Dealing With Debt Collection Agencies

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Dealing with debt collection agencies sucks! If you’re here, you’ve likely been contacted by a debt collector recently. It’s a very stressful situation, but you can’t ignore it.

I’m here to help you make it easier. In this article, I’ll teach you about your debt collection rights, how debt collection works, how to validate the accuracy of debt, and how to negotiate the best deal possible. I want you to be able to protect yourself and fight back against shady debt collectors.

Dealing With Debt Collection

How Does Debt Collection Work?

I know that paying off bills can be difficult. But ignoring them is not a good idea. Regardless of whether you’re unable to pay it, you thought you already paid it, or the bill slipped your mind, an unpaid bill will come back to haunt you.

If you miss a bill payment for a few months, it can be sent to a collection agency. According to the CFPB Annual Report for 2021, medical bills account for 58% of the debt in the collection industry. Collection agencies also deal with telecommunications accounts (like your cell phone or cable bill), credit cards, or student loans, among others.

The collection agency’s job is to get you to pay off your debt. So they won’t stop contacting you until you resolve the matter. To protect yourself, it’s important to know your rights and what type of collection agency you’re dealing with.

Contract Debt Collectors vs. Debt Buyers

If you’re dealing with debt collection agencies, you need to know they operate in two main ways: they either work as contractors for creditors or they buy portfolios of debt.

Collection agencies that are hired by creditors earn a commission on the amount of money they collect from you. So their goal is to get you to pay off as much of the debt as possible.

Meanwhile, collection agencies that buy portfolios of debt buy them for pennies on the dollar. The older the debt, the less collectible it becomes, and the cheaper it will be to buy. The original creditor gets paid a lump sum for the portfolio of debt. And since these agencies buy hundreds of delinquent debts at once, they have many opportunities to turn out a profit.

Debt buying agencies are more likely to agree to a settlement. Even if you only pay a fraction of the debt, they will still make a significant profit.

As you can see, the type of collection agency you’re dealing with is important when negotiating payment. So we’ll come back to them later in this article.

What Are Your Debt Collecting Rights?

Knowing your rights is the first step toward safely dealing with debt collectors. The Federal Trade Commission, which regulates the debt collection industry, created the Fair Debt Collection Practices Act (FDCPA) to protect consumers from illegal and unjust practices.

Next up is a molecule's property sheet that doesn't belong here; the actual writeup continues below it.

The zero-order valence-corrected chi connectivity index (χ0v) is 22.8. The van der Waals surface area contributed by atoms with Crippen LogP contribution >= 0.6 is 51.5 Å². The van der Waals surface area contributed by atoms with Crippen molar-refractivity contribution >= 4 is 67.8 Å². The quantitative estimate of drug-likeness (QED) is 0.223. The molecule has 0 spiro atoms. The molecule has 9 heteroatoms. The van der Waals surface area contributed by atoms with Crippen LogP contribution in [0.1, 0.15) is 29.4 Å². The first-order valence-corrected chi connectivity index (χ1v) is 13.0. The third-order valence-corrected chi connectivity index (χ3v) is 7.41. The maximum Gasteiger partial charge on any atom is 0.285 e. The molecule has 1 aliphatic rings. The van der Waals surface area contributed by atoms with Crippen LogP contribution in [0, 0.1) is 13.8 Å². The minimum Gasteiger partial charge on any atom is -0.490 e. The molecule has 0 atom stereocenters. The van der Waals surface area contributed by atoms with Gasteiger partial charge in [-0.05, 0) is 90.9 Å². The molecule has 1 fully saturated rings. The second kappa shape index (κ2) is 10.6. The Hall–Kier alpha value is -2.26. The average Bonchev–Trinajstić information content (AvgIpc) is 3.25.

The FDCPA outlines your rights and the rules that debt collectors must follow. These rules include the following:

  • Debt collectors have rules for contacting you. They can only contact you between 8 a.m. and 9 p.m. They can’t contact you at work. Social media contact is allowed, but only through private messages.
  • They can’t contact others about your specific debt. They can contact your friends and family to inquire about your location, but they can’t reveal that you owe any debt or that they work for a debt collection agency. And they can’t harass them by contacting them multiple times.
  • They can’t lie or shame you. They can’t lie about the amount or status of your debt, nor can they use obscene or profane language. And they can’t shame you by posting about your debt on your social media accounts or publishing your name on a public list of debtors.
  • They can’t threaten or harass you. They can’t threaten you with violence, arrest, property liens, or wage garnishment. Property liens and wage garnishment are possible, but they must take you to court first. And if the collector threatens you with arrest, they are likely a scammer. You should report them to the Federal Trade Commission.
  • They must stop contact if they receive written notice from you. You may request for them to cease communication or send a written refusal to pay the debt. At that point, they can only contact you if they’re suing you.

If a debt collection agency violates any of these rules, you should report them to the Federal Trade Commission, the Consumer Financial Protection Bureau, or your state attorneys general.

Can Debt Collectors Sue You?

Collection agencies have the right to sue you to collect your debt. If they win they can garnish your wages, get a property lien or gain access to your bank accounts. But they are limited to a statute of limitations based on state law.

Keep in mind that if the statute of limitations has expired, their lawsuit won’t be successful. However, they can still sue you and it will negatively impact your credit.

If you ever receive notification that you’re being sued for a debt, DO NOT IGNORE the summons. Most judgments are awarded to creditors, not because they win the case, but because the debtor never shows up to court. So make sure to gather information and respond within the time limit, usually 20 to 30 days from when you receive the notification.

What To Do If a Debt Collector Contacts You

I’m here to teach you how to best deal with debt collectors. Keeping the following advice in mind will help you make good decisions and protect yourself.

Don’t Ignore Debt Collectors

When you’re contacted by a debt collector, you may want to ignore them and hope they’ll go away. That’s the worst thing you can do!

You don’t need to acknowledge the debt as yours or agree to pay any of it. But you do need to take the call and get as much information as possible from them.

If you need some time to calm down before handling the situation, you can ask them for a callback number. Just don’t ignore them. They’ll keep calling, and the debt will continue to hurt your credit score.

Get As Much Information From Them As Possible

Don’t acknowledge the debt before you have all the facts. Just say that you’re not sure if the debt belongs to you and that you need to check your financial records.

First, ask them to identify themselves and provide their name, the debt collection agency’s name, the company address, and phone number. You can use this information to verify whether you’re dealing with a legitimate collection agency or a scammer.

You should also get the following details about the debt:

  • The original amount of the debt and any fees, such as interest or collection costs
  • What the debt is for and when was it first incurred
  • The name of the original creditor
  • Whether the debt collector is acting on behalf of the creditor or has purchased the debt from the original creditor
  • Information about whether someone else may owe the debt

Make sure to get this information in writing before you agree to pay or try to negotiate.